Most of us have been hearing about calories all our lives - but what are they exactly?
Calories are a measure of the energy in a food. Our bodies are like motors that need energy to run. We use food as fuel to give us energy, and we burn energy when we do our daily activities, exercise—even sleep! If we eat more calories than we burn, we gain weight. If we eat fewer calories than we burn, we lose weight.
How many calories do you eat and drink in a day? For patients with kidney disease receiving dialysis treatments, the best way to find out is to keep track. Keep a diary of every bite of food you eat for a few days, and then talk to your dietitian about your total calories each day.
How many calories do you need in a day? It depends on how active you are. Studies have shown that most people need between 30 and 35 calories per day for each kilogram of body weight (2.2 lbs). If you do not move around much, are very overweight, or are over the age of 60, you may need fewer calories to keep the same body weight.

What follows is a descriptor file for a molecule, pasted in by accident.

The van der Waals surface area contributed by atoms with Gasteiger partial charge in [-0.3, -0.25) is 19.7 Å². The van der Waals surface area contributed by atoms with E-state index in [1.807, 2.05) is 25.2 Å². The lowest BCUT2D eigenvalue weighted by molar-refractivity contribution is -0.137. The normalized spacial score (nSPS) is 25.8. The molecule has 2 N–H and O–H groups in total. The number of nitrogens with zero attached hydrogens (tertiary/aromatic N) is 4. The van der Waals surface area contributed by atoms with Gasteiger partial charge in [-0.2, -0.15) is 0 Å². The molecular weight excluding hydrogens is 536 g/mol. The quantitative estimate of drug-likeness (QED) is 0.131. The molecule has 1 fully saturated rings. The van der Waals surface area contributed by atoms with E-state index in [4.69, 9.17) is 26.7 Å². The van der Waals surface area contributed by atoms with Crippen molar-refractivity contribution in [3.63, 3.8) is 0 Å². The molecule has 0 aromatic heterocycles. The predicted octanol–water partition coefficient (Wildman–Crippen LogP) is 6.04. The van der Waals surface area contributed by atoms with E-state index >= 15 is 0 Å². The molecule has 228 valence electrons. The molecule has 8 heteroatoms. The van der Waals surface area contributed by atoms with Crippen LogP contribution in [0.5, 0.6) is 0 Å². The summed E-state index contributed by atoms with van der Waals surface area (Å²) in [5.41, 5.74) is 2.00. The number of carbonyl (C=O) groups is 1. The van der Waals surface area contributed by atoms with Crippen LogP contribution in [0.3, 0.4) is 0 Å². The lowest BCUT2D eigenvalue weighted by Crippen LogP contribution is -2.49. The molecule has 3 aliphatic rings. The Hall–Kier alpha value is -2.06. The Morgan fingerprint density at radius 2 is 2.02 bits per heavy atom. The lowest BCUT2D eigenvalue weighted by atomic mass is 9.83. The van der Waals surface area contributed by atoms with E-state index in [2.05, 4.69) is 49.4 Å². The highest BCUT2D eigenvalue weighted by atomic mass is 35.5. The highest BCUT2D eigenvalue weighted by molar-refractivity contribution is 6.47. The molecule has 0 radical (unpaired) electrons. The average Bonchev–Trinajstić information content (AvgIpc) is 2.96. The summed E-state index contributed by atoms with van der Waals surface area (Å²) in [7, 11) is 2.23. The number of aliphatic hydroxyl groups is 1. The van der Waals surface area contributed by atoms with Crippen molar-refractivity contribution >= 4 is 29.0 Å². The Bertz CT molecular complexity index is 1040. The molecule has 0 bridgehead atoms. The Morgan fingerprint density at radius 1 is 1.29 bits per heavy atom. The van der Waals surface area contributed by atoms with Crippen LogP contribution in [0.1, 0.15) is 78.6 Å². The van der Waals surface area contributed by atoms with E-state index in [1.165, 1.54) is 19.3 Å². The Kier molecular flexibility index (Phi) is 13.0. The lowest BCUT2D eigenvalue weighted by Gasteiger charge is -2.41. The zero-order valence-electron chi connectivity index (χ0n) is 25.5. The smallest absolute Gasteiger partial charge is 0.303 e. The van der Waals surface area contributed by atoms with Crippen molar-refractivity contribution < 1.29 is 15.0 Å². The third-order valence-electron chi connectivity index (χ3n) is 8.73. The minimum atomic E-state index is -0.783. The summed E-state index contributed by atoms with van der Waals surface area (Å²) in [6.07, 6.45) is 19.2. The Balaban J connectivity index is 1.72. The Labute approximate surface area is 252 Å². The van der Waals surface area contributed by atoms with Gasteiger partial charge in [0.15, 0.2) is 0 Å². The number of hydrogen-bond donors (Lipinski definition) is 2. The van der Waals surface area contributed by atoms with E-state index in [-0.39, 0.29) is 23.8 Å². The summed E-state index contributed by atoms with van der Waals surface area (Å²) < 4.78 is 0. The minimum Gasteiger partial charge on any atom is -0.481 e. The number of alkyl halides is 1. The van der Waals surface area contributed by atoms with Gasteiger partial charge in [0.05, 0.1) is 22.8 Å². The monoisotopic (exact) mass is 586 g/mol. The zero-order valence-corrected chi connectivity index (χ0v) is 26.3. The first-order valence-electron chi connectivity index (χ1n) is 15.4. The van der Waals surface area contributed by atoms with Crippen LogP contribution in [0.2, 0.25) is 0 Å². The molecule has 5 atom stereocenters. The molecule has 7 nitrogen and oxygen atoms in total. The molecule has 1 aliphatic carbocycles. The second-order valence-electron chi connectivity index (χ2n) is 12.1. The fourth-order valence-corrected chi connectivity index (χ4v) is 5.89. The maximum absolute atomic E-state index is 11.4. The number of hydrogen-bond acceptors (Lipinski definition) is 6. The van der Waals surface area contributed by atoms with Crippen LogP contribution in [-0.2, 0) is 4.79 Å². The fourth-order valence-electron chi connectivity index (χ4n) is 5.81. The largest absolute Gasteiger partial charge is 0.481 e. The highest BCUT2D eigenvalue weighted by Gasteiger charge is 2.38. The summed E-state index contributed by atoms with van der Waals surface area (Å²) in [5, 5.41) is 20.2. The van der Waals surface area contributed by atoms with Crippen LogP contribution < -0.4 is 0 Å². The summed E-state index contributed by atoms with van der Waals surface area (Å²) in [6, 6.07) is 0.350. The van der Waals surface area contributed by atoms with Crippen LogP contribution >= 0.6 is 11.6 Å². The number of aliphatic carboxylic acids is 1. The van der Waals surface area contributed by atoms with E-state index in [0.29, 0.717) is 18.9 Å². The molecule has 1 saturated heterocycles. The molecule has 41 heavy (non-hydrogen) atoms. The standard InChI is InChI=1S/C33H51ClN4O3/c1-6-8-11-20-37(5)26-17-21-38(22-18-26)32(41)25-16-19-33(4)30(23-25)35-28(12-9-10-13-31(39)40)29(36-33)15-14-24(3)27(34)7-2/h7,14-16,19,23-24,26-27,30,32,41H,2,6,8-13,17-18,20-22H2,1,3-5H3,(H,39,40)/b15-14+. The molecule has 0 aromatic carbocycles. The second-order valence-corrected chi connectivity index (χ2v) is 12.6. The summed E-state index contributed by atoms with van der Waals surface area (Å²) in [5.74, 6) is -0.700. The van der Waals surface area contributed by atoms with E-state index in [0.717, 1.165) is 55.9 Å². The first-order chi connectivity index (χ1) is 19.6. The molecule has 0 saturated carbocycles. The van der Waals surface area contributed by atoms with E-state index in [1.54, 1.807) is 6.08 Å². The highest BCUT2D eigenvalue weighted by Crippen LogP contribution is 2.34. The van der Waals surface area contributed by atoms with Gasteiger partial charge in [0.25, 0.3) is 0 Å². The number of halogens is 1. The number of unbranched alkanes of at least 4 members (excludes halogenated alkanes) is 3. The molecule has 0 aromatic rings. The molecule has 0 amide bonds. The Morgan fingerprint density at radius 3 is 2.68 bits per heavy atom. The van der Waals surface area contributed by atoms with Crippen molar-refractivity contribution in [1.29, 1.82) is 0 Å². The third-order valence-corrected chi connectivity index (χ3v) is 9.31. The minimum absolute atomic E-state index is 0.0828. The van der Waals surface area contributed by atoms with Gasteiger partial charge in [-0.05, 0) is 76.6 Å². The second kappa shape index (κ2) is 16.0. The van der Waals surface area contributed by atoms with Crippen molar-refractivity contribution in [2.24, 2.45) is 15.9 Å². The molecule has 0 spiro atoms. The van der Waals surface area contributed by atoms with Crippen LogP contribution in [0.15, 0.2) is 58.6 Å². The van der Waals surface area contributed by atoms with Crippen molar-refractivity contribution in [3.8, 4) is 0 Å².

If you are under age 60, use this formula to find out how many calories you may need in a day:
- Divide your weight (in pounds) by 2.2, and then multiply by 35
If you are 60 years old or over, use this formula to find out how many calories you may need in a day:
- Divide your weight (in pounds) by 2.2, and then multiply by 30
You can download this equation and talk with your dietitian to see if he/she suggests this amount or a different amount (depending on your lifestyle).
Content from Kidney School, a program of the Medical Education Institute, Inc.